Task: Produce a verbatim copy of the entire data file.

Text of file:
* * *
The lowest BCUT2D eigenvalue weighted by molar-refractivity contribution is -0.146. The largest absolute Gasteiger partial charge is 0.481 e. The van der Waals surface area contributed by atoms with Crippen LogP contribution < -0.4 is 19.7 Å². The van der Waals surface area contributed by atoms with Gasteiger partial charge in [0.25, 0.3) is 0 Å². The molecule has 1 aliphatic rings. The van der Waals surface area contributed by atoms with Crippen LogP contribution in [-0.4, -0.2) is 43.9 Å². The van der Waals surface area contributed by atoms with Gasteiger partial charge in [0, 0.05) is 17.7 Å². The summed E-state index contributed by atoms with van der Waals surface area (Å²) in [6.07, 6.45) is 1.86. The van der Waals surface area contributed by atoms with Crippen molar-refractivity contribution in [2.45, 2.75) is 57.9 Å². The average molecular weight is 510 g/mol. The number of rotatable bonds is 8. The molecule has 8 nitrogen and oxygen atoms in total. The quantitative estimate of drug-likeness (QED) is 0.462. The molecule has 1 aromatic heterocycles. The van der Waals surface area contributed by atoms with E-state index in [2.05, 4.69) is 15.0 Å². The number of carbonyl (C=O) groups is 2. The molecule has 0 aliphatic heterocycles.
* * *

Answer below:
The lowest BCUT2D eigenvalue weighted by molar-refractivity contribution is -0.146. The largest absolute Gasteiger partial charge is 0.481 e. The van der Waals surface area contributed by atoms with Crippen LogP contribution < -0.4 is 19.7 Å². The van der Waals surface area contributed by atoms with Gasteiger partial charge in [0.25, 0.3) is 0 Å². The molecule has 1 aliphatic rings. The van der Waals surface area contributed by atoms with Crippen LogP contribution in [-0.4, -0.2) is 43.9 Å². The van der Waals surface area contributed by atoms with Gasteiger partial charge in [0, 0.05) is 17.7 Å². The summed E-state index contributed by atoms with van der Waals surface area (Å²) in [6.07, 6.45) is 1.86. The van der Waals surface area contributed by atoms with Crippen molar-refractivity contribution in [2.45, 2.75) is 57.9 Å². The average molecular weight is 510 g/mol. The number of rotatable bonds is 8. The molecule has 8 nitrogen and oxygen atoms in total. The quantitative estimate of drug-likeness (QED) is 0.462. The molecule has 1 aromatic heterocycles. The van der Waals surface area contributed by atoms with E-state index in [2.05, 4.69) is 15.0 Å². The number of carbonyl (C=O) groups is 2. The molecule has 0 aliphatic heterocycles.